I got in touch with Jon Lomberg (Project Director for the Visions of Mars CD
amongst other things) regarding this email. Here is what he had to say:
> It is true that conventional CDs are not durable enough to
> withstand the various thermal, shock, and radiation rigors of
> interplanetary flight. For this reason, The Planetary
> Society's VISIONS OF
> MARS CD was carefully designed to be space-rated din all
> senses. The disk
> itself is not polycarbonate but silica, which is far stronger and more
> resistant to radiation. In fact we tested prototype disks in a nuclear
> reactor to give them a cumulative dose of radiation, and in fact
> polycarbonate was weighed and found wanting. Similarly we
> subjected our
> disk to thermal cycling and vibration/stress in testing
> chambers at JPL in
> Pasadena. It was also packaged inside a container, to reduce
> exposure to
> solar radiation even further. Our disk would have survived,
> had we gotten
> it to Mars. Other disks, such as that enclosed aboard Cassini
> and Huygens
> were not designed with the same attention to survival, and
> the writer is
> correct in suggesting that they will probably become
> unreadable in very
> short time scales.
> Jon Lomberg
Adrian W Kingsley-Hughes
Argus Station (currently under construction) IO73vf95
SETI League VOLCOR:Cymru/Wales
> -----Original Message-----
> From: firstname.lastname@example.org [mailto:email@example.com]On
> Behalf Of Larry Klaes
> Sent: Tuesday, May 11, 1999 8:19 PM
> To: firstname.lastname@example.org; email@example.com;
> firstname.lastname@example.org; email@example.com
> Cc: firstname.lastname@example.org; email@example.com; firstname.lastname@example.org;
> AllenTough@aol.com; email@example.com
> Subject: SETI Names to Mars and Europa won't last long
> What is the point of placing one's name on a
> CD-ROM bound for Mars when the planet's environment
> will render it unreadble in a matter of days?
> This means that the Vision of Mars CD created by
> The Planetary Society, preserving thousands of records
> about humanity's views on Mars, would also have been
> corrupted if it had ever made it past Earth orbit
> on the failed Mars '96 probe.
> The same will no doubt go for the CD on Cassini bound
> for the planet Saturn.
> Thankfully at least the messages on Voyager 1 and 2
> were placed on a good old-fashioned LP record.
> The article which prompted the above tirade:
> Write your name on Mars
> [ 09:00 p.m. PDT- 05/10/1999 ]
> When will you get a chance to visit Mars? Who
> knows -- but your name could easily make its way
> onto the very next mission.
> By visiting the Sign Up For Mars Web site, you can give
> NASA your name and let space agency officials burn it
> onto a CD-ROM that will be carried to the Red Planet
> on the Mars Surveyor 2001 Lander. John Lee, a program
> analyst for the Mars 2001 mission, expects to collect
> "3 to 4 million names at a minimum."
> A similar CD was carried on last year's Mars 98
> Polar Lander -- but only school-age kids could
> participate. Over 932,000 kids' names were
> collected, and Lee says that quite a few adults
> wanted in on it, too. [Puleeze - That Web site had
> no way of knowing how old anyone was who put their
> name on the list.]
> Now they're getting their chance. Within a day of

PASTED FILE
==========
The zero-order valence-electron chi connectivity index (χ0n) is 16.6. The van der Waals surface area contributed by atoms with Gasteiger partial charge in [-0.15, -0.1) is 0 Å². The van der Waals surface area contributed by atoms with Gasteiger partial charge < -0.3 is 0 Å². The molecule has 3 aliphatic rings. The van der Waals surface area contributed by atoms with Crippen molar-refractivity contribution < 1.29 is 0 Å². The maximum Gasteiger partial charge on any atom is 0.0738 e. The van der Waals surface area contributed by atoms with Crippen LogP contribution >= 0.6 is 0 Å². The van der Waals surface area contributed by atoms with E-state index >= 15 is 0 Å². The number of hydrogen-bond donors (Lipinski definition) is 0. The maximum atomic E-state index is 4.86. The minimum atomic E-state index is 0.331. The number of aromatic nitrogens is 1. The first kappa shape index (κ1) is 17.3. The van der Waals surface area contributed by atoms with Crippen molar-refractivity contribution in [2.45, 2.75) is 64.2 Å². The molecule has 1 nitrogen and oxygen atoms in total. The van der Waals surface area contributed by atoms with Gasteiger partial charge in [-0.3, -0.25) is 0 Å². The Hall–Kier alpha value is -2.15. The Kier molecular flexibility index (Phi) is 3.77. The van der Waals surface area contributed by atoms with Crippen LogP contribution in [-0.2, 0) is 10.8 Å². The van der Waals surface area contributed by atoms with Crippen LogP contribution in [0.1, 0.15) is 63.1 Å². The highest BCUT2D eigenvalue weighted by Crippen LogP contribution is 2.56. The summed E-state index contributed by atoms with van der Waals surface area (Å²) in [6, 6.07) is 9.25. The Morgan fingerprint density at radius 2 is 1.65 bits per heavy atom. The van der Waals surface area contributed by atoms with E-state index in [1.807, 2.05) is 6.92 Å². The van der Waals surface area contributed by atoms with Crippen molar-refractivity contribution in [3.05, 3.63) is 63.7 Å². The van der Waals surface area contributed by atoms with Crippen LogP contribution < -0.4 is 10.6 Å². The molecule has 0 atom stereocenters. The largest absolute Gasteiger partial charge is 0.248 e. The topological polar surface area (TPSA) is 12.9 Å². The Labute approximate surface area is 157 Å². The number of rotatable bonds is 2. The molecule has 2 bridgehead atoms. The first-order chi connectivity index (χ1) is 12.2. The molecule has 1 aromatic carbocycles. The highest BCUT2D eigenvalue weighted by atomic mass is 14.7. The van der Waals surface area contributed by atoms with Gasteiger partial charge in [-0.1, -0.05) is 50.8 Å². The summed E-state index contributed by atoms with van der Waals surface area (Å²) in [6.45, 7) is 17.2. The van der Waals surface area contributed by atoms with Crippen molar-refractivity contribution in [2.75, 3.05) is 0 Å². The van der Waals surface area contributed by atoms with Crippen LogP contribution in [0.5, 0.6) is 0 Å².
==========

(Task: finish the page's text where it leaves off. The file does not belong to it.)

> announcing the new CD on a NASA mailing list, nearly
> 9,000 people signed up to have their names rocketed
> into space in April, 2001. Lee says adults are as
> excited as kids about the names CD, if not more so.
> In fact, he's been hearing from kids who don't want
> their names sent to Mars, but who have been added to
> the CD by "overzealous uncles." Some kids are afraid
> that the CD will be used by Martians to compile an
> invasion hit list. [What year is this?!]
> The kids have little to worry about: Because of
> the high radiation levels on Mars -- the planet has
> no atmospheric shield like Earth's ozone layer --
> the data on the CD will be damaged beyond
> recognition within a few days of landing.
> NASA could construct a radiation-proof case for the CD,
> but "the added cost to the mission would be considerable."
> Instead, the agency will let the CD destruct and will leave
> its remains on Mars.
> The Mars 2001 Lander is part of NASA's new
> philosophy of "Faster, Better, Cheaper," which
> attempts to generate maximum scientific returns at
> a minimum of cost. The mission will carry a
> number of experiments specifically designed to
> aid a future human visit to Mars.
> Most notable is a system devised to create rocket fuel
> out of materials readily available in the Martian
> environment, a procedure suggested in the 1996
> Robert Zubrin book, "The Case for Mars."
> But until the day when tourists can head off to the
> Red Planet, the name CDs will give everyday
> people a chance to send a bit of themselves to
> Mars. Lee expects that the name lists could
> become a regular part of NASA missions, at least
> those with an element of public interest.
> "We'd like to do this on the Europa mission," Lee
> says. (Jupiter's icy moon, Europa, will be the
> target of an upcoming mission to look for
> extraterrestrial life.) [No, Europa Orbiter will
> be looking for signs of a liquid water ocean under
> the moon's ice, which could mean the presence of
> life, but EO will not be looking for life directly.]
[That job could go to something like Icepick.]
[And if you think Mars has destructive radiation,
just wait until the Europa Orbiter CD gets into
Jupiter's radiation belts, where the icy moon is
located deep inside!]
"Humans have a natural inclination to be explorers,"
he says. By adding one's name to the 2001 Lander CD,
Lee purports, "you can be a part of the exploration."
At least for a few days after landing.
-- Jamais Cascio